Martine Guyot-Bender, who has a doctorate from the University of Oregon, specializes in 20th-century French studies. Guyot-Bender teaches contemporary France and all levels of language. She is the author of Poétique et politique de l'ambiguité chez Patrick Modiano and the co-editor of Paradigms of Memory: The Occupation and Other Hi/stories in the Novels of Patrick Modiano. Recent publications include articles and book chapters on cultural stereotypes, French popular fiction and French cinema and media, among other work. She is a co-editor of Women in French Newsletter. She is doing research on French militant documentary film.
Cecilia Hwangpo joined the Hamilton faculty in 1998, after earning a doctorate from Yale University. Her main area of specialization is the discourses of national identity in Argentina and Cuba in the early 20th century. Her research interests are Latin American literature and culture, 20th-century theatre, el sainete criollo and essay. Her published articles include "Indagación del choteo: un llamado para el cambio en el modo de ser cubano," "José Antonio Ramos y la identidad nacional cubana: sentido, lenguaje y espacio" and "Los inmigrantes: el otro en el teatro argentino de principios del siglo XX."
Cheryl Morgan earned her doctorate from Columbia University. She is a specialist in 19th-century literature with particular interest in French women writers, literary humor and urban literature. She has contributed articles about Delphine Gay de Girardin to Symposium, Romantisme and Modernity and the Mass Press in Nineteenth-Century France. Morgan wrote an article on Stendahl's "Le Rouge et le noir" for the MLA Approaches to Teaching World Literature, among other scholarly work. Morgan is working on a cultural critical biography of Gay de Girardin and editing a collection of articles devoted to French women's humor post-1789.
Joseph Mwantuali earned his doctorate in French at Pennsylvania State University. Throughout much of the 1980s, prior to coming to the United States, Mwantuali served as a teacher, trainer and language coordinator at the U.S. Peace Corps Training Centers in Zaire and Burundi. He has written five books in French: Michel Leiris et le Négro-Africain, Paris: Nouvelles du Sud, 1999; Septuagénaire, University Press of the South, New Orleans, 2000, and L’impair de la nation, Yaoundé, Clé, 2007, Tell This to My Mother (novel). Texas: SBPRA (2013), and Le Discours africain à l’ère des exorcistes (“African Discourse in the Era of the Exorcists”). Panafrika/Silex/Nouvelles du Sud, Paris. 2014. He also has written several articles on French and African literatures.
John O'Neal earned a doctorate from U.C.L.A. He was named a knight in the Order of the Palmes Académiques by the French Ministry of Education in 1998 and was promoted to officer in 2008. O'Neal directed the Hamilton in France program six times and has written extensively in French and English about 18th-century French literature and thought. His books include The Progressive Poetics of Confusion in the French Enlightenment (2011) and The Authority of Experience: Sensationist Theory in the French Enlightenment (1996). O'Neal's most recent edited books are The Nature of Rousseau's Rêveries: Physical, Human, Aesthetic (2008) and Approaches to Teaching Rousseau's Confessions and Reveries (2003).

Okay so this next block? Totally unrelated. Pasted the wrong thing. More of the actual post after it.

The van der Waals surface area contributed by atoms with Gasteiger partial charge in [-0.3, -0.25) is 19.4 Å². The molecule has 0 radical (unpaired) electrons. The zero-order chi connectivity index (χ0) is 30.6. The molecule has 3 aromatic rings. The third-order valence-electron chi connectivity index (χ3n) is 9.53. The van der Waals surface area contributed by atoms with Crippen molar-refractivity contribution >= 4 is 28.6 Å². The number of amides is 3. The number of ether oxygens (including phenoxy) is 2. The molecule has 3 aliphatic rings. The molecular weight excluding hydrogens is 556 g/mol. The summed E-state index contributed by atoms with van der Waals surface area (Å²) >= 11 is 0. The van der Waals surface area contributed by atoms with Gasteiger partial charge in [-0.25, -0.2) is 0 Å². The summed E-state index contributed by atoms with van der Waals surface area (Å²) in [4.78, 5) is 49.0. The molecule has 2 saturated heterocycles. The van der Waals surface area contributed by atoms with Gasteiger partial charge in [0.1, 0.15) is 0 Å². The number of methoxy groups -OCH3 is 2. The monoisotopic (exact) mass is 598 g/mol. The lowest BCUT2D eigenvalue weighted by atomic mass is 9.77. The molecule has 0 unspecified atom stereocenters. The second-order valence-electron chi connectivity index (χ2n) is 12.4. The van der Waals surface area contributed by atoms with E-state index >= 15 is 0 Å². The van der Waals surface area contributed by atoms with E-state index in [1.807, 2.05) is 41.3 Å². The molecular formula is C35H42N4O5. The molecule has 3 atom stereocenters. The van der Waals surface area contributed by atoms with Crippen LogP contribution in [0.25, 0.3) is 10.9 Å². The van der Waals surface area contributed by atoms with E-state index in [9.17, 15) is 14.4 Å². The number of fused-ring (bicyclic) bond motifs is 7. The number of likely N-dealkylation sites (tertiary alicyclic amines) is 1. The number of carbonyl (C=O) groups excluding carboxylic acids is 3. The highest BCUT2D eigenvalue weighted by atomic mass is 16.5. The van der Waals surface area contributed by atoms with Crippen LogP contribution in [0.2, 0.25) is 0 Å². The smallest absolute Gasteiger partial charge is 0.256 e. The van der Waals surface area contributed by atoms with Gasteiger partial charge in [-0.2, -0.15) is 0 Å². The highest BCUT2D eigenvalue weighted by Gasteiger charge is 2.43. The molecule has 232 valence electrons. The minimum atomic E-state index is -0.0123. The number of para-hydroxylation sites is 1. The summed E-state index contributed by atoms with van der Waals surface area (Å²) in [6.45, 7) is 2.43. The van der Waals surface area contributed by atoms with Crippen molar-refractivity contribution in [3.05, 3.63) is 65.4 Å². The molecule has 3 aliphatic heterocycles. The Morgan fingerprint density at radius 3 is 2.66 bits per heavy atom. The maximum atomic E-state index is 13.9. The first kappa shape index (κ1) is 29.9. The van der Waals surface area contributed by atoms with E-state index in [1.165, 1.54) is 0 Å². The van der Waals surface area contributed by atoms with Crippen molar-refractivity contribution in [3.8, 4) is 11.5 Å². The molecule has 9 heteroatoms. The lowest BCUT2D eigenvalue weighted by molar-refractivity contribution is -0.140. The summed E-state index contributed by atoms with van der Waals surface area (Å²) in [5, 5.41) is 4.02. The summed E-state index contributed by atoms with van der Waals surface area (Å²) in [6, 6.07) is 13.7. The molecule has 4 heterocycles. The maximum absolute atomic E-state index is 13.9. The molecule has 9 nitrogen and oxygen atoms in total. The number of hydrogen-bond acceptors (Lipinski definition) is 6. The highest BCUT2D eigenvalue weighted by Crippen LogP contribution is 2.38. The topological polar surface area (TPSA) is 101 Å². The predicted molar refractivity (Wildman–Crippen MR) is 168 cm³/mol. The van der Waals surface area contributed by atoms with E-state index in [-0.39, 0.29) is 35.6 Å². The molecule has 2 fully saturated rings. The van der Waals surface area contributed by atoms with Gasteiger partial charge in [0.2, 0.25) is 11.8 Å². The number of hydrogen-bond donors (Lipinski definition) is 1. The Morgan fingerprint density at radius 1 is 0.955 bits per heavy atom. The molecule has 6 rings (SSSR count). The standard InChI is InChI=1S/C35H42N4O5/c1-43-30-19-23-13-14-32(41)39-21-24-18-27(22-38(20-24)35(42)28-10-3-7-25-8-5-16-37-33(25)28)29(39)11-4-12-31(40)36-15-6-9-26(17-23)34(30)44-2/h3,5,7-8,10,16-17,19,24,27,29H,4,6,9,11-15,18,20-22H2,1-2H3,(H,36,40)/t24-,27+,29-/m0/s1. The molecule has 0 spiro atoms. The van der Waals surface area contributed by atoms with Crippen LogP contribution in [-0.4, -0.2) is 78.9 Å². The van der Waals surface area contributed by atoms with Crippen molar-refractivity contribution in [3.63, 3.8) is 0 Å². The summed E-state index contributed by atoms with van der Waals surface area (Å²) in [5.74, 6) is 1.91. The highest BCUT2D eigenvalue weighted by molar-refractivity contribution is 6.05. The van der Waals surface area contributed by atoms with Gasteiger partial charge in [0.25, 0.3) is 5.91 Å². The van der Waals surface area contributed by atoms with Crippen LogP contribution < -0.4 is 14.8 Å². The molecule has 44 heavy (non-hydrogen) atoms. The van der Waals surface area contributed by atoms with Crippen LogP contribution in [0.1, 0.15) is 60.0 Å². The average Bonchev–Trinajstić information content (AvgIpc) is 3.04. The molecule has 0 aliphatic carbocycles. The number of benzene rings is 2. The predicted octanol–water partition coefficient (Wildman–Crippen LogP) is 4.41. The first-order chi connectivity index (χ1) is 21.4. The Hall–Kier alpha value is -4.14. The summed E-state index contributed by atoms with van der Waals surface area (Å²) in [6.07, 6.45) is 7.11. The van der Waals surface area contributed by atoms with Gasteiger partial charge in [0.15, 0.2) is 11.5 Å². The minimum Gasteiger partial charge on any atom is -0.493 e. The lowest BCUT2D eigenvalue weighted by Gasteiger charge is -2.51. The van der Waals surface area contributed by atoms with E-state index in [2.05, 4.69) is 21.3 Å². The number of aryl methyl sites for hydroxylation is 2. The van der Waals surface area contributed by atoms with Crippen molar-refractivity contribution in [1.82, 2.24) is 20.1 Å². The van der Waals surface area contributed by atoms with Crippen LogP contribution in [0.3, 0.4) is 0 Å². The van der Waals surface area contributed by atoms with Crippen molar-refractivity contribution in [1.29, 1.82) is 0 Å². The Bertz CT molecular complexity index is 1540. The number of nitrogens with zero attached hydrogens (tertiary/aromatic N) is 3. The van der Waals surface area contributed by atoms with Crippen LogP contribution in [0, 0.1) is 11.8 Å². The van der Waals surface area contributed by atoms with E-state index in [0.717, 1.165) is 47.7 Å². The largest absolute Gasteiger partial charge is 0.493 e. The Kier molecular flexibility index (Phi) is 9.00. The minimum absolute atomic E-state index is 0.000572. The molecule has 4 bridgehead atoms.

Mary Sisler has taught Italian at the graduate and undergraduate levels at various northeastern colleges and universities, most recently at Bryn Mawr College. Sisler received her doctorate in Italian literature from Rutgers University with a dissertation on the Vita of Benvenuto Cellini, a 16th-century sculptor, goldsmith and writer. Her bacherlor's degree is from the CUNY Baccalaureate for Unique and Interdisciplinary Studies. Sisler weaves an interdisciplinary approach into her teaching and research. Her academic interests include the artist-writers of the Cinquecento, the role of oral traditions and storytelling in early modern Italy and in the contemporary language classroom, and the use of popular songs and opera to teach Italian.
Mireille Koukjian is a visiting instructor in Arabic in the Critical Languages Program. Koukjian earned a master's degree in education from Université Saint Joseph, in Beirut, Lebanon. Her research interests include second language acquisition and using technology to improve students' learning in the foreign-language classroom. Koukjian was recently invited to the "Arabic TALK conference" at West Point to present work on using technology-assisted Arabic language teaching and learning, along with methods of assessment for the Arabic classroom.
Yan Li received her bachelor's degree and master's degree in teaching Chinese as a second language. Li has taught Chinese in multiple intensive programs, including ACC, UVA, and Washington and Lee. Li specializes in teaching Chinese to adult learners. She also worked with the U.S. Consulate General in Shanghai for two years, and that experience led her to focus on modern Chinese society rather than only the language.